OpTels IPO Offers Look at Private-Cable Power

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OpTel Inc., a unit of a Canadian MSO that has become the
biggest private-cable firm in this country, wants to tap the U.S. stock market for another
$100 million to fuel further expansion.

OpTel -- which is owned by Le Groupe Videotron Ltee., the
No. 2 MSO in Canada -- filed a registration statement for an initial public offering last
week. The size of the offering wasn't disclosed, but Videotron, which currently owns
70 percent of OpTel, will retain control after the stock sale.

The stock sale follows a $220 million debt sale in early
1997 and $150 million in credit lines established in late 1997.

Dallas-based OpTel solidified its grip on the multitenant
market in April, closing the first phase of its $81 million deal to buy the third-largest
operator in that market, Interactive Cable Systems Inc., based in nearby Richardson,
Texas. Since the middle of 1996, OpTel has doubled its cable business through acquisitions
that brought in 700 multitenant complexes and 103,000 subscribers.

Since Videotron bought control of the former Vanguard
Communications in 1994, OpTel has grown from $400,000 in annual revenue to fiscal-year
1997's $39.8 million. Through six months of fiscal-year 1998, revenue is up 45
percent, to $27 million.

Because of acquisition and upfront-marketing expenses,
OpTel rung up an accumulated loss of $111 million as of Feb. 28, the end of its fiscal
first quarter. But in that quarter, OpTel generated $100,000 in positive cash flow, versus
the $1.4 million cash-flow loss in the same period a year earlier. Cash-flow trends should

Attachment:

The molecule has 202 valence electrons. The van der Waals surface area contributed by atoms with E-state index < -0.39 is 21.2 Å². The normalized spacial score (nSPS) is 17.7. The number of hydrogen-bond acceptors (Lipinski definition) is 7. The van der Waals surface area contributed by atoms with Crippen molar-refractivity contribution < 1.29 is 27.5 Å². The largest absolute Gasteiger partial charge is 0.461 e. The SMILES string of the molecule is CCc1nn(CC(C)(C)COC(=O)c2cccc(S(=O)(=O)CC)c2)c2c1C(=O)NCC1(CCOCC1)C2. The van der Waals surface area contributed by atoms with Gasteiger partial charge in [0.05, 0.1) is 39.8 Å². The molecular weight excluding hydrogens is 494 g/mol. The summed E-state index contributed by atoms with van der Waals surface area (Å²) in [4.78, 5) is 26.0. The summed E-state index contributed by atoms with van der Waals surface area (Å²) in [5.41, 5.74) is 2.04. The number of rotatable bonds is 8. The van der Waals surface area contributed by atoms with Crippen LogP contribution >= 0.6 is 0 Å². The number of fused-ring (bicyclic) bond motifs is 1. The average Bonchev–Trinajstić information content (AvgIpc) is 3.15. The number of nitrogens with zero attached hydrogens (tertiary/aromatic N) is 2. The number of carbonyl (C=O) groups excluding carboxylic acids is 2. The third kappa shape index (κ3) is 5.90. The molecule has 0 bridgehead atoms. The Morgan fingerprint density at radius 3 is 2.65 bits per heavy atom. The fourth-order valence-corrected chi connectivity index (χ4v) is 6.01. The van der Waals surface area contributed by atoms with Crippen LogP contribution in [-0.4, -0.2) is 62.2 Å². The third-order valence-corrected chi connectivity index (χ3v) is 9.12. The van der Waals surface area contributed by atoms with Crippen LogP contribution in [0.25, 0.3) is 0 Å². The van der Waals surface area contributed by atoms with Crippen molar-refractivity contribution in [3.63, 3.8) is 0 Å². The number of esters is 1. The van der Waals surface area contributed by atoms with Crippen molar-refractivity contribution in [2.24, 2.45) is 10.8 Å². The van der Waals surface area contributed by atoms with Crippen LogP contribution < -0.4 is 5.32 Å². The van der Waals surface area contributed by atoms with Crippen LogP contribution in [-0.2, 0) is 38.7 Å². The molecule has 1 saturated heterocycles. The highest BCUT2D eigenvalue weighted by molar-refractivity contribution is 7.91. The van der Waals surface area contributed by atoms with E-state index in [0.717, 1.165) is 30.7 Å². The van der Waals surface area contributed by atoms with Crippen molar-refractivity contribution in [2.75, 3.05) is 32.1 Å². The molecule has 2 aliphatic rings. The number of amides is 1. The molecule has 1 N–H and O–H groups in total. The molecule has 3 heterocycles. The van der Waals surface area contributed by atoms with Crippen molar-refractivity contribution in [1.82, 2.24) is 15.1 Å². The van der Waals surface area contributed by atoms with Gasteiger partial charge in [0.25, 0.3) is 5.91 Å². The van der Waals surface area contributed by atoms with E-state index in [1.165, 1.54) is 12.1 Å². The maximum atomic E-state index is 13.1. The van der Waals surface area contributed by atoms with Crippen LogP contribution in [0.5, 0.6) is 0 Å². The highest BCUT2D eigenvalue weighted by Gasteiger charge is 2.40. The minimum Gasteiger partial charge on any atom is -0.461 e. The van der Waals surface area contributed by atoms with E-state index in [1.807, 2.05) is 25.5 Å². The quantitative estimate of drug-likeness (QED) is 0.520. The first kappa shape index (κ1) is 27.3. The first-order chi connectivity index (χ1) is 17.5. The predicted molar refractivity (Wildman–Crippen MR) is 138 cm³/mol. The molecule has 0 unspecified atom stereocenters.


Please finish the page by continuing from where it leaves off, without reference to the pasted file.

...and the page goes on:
"improve significantly," as OpTel moves to flesh out existing markets, rather
than mainly cracking new ones, it said.

As of April 30, OpTel had about 203,000 cable subscribers.
Houston is its top market, with 68,000, about one-half of which came from last year's
$36.5 million acquisition of Phonoscope.

Its next biggest market is Dallas-Fort Worth, with 21,000;
followed by Chicago (18,000); San Francisco (17,000); Miami-Fort Lauderdale, Fla.
(16,000); and San Diego (12,000). It also has more than 10,000 subscribers each in Denver,
Los Angeles and Phoenix.

OpTel's plan is to extend into telecommunications
services, such as telephone and high-speed Internet access. So far, it only has 7,400
phone lines wired to customers. But it just kicked off phone service, using switches
installed in Houston and Dallas-Fort Worth, and it plans to install switches in most or
all of its biggest markets by the end of next year.

Like other private cable operators, OpTel tries to get
exclusive access to apartment complexes, locking them in with contracts ranging from five
to 15 years. Generally, operators like OpTel offer upfront payments or revenue splits to
get those contracts.

As OpTel noted in its registration statement, several
states, including Virginia and Illinois, are considering "mandatory-access"
laws, allowing other video and phone providers a chance to market to OpTel's
customers. Texas now has such a law for certified telecommunications providers. And the
Federal Communications Commission has a proposed rulemaking under way that is considering
a federal mandatory-access law or term limits on exclusive contracts.

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